Nevada Laws for "Nonsupport of a spouse,
former spouse or child" (NRS 201.020)
Explained by Las Vegas Criminal Defense Attorneys

Failure to pay court ordered spousal support (alimony) in Nevada or child support in Nevada is a crime. Owing less than $10,000 in support carries up to six months in custody, while  owing $10,000 or more carries up to 5 years. And family court judges may take a conviction into account when determining child custody. However, criminal charges should not stand if the defendant was not able to work or could not find work.

In this article our Las Vegas criminal defense attorneys summarize the Nevada offense of nonpayment of court-ordered spousal or child support.  Keep reading to learn about the law, potential punishments, and common defenses.

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The legal definition of "nonsupport of a spouse, former spouse or child" in Las Vegas, Nevada, makes it a crime to knowingly fail to follow a court order to provide for the support of his/her:

  • spouse or former spouse
  • minor child
  • adult child who is too sick, incompetent or disabled to support him/herself

In prosecuting a charge for nonpayment of spousal or child support in Las Vegas, the D.A. will try to prove the defendant guilty by showing either of the following:

  • the defendant is voluntarily unemployed or underemployed without good cause, with the intention of avoiding paying, or without using reasonable diligence to secure sufficient employment
  • the defendant is unable to pay because of excessive spending, indebtedness, or another legal obligation

Note that a D.A. may press charges for this crime in whatever county the defendant resides or wherever the spouse, ex-spouse or child owed the money resides.  Also note that spouses and ex-spouses may testify against each other in court-no "marital privilege" applies in cases for nonpayment of support.

Nevada has various organizations devoted to ensuring children receive enough financial support such as the Nevada Department of Health and Human Service's Child Support Enforcement Program.  For families living in and around Las Vegas, the Clark County, Nevada Family Court offers various self-help services.

Federal Crime of Nonsupport of a Child

Not paying child support can also be a federal crime under certain conditions.  These include the parent and child residing in different states, and the nonsupport lasting for over a year or amounting to over $5,000.  Read more about the federal crime of nonsupport of a child.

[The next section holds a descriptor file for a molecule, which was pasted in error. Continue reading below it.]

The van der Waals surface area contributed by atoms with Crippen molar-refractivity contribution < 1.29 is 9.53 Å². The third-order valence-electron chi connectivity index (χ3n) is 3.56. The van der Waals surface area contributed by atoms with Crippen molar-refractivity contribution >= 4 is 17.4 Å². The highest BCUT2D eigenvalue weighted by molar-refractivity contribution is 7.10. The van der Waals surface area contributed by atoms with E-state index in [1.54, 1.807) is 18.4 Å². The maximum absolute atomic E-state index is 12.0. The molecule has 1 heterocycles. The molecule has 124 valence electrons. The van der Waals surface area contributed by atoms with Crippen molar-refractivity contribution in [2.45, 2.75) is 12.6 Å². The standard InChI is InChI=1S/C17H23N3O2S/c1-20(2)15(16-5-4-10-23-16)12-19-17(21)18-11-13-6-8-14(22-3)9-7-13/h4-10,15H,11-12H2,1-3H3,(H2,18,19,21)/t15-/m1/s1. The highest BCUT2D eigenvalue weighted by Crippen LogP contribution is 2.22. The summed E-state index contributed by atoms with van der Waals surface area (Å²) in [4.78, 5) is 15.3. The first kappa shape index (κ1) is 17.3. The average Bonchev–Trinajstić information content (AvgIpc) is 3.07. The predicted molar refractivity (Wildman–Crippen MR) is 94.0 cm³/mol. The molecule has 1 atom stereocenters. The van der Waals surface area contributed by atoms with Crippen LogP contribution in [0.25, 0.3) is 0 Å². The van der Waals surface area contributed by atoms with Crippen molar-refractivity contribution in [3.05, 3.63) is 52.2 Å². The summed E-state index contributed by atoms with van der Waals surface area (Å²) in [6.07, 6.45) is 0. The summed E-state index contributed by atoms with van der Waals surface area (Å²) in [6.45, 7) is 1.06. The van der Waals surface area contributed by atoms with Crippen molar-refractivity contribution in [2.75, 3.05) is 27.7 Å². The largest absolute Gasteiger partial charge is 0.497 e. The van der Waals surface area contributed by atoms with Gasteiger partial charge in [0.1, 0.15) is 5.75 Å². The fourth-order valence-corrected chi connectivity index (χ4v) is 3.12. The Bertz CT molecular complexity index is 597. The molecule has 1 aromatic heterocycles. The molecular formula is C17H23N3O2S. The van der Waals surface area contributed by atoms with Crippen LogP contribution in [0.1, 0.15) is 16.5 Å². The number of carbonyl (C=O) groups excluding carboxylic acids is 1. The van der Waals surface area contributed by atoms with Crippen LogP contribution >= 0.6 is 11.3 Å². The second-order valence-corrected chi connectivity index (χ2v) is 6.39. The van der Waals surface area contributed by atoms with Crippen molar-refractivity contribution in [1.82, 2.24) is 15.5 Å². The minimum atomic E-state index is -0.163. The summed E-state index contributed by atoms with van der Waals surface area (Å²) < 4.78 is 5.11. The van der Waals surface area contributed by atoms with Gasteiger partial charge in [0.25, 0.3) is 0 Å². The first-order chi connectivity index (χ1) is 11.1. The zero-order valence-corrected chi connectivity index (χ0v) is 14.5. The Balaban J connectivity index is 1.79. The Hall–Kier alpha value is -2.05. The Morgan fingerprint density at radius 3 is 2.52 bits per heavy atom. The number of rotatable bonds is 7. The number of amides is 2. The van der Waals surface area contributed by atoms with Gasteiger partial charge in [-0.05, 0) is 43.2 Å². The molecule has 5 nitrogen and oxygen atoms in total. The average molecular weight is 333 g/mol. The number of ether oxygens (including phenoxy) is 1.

The most common defense to a charge of failing to pay spousal or child support in Nevada is that the defendant was unable to make the payments at no fault of his/her own.  Charges may be dropped if the defense attorney can demonstrate either of the following:

  • the defendant diligently searched for a job but with no luck
  • the defendant was too ill or incapacitated to work
  • the defendant was incarcerated and with insufficient funds in the bank

Note that it is not a defense to NRS 201.020 to show that the defendant did not know he/she was not making the payments.  Merely the fact that the money was not paid is enough for the court to presume that the conduct was "knowing."

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The punishment for knowing failure to pay child or spousal support in Nevada depends on the amount of child support owed and the defendant's criminal history:

Penalties for a first violation:

If the defendant owes less than $10,000 in support, nonpayment is prosecuted as only a misdemeanor in Las Vegas.  The sentence includes:

  • up to six months in jail, and/or
  • up to $1,000 in fines

But if the defendant owes $10,000 or more in support, nonpayment is prosecuted as a category C felony in Las Vegas.  The sentence includes:

Penalties for a second or subsequent violation:

The punishment for a second or subsequent conviction of nonsupport of a spouse, ex-spouse or child turns on the amount of money owed.  If it is less than $5,000, then it is a misdemeanor in Las Vegas carrying:

  • up to six months in jail, and/or
  • up to $1,000 in fines

But if the money owed is $5,000 or more, then it is punished as a category C felony in Las Vegas carrying:

  • 1 - 5 years in Nevada State Prison, and
  • maybe up to $10,000 in fines

Child custody consequences

Child custody matters are decided in family court, not criminal court.  However a family court judge may take into consideration a parent's conviction for nonsupport under NRS 201.020 when determining the child's physical and legal custody.

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Accused?  There is help . . . .

If you have been arrested for failure to pay child or spousal support under NRS 201.020, contact Las Vegas criminal defense attorneys at 702-DEFENSE (702-333-3673) for a free consultation.  Their goal is to keep you out of custody while safeguarding your parental rights.  Often they reach a favorable resolution through negotiation, but if necessary they are ready to take your matter to trial.


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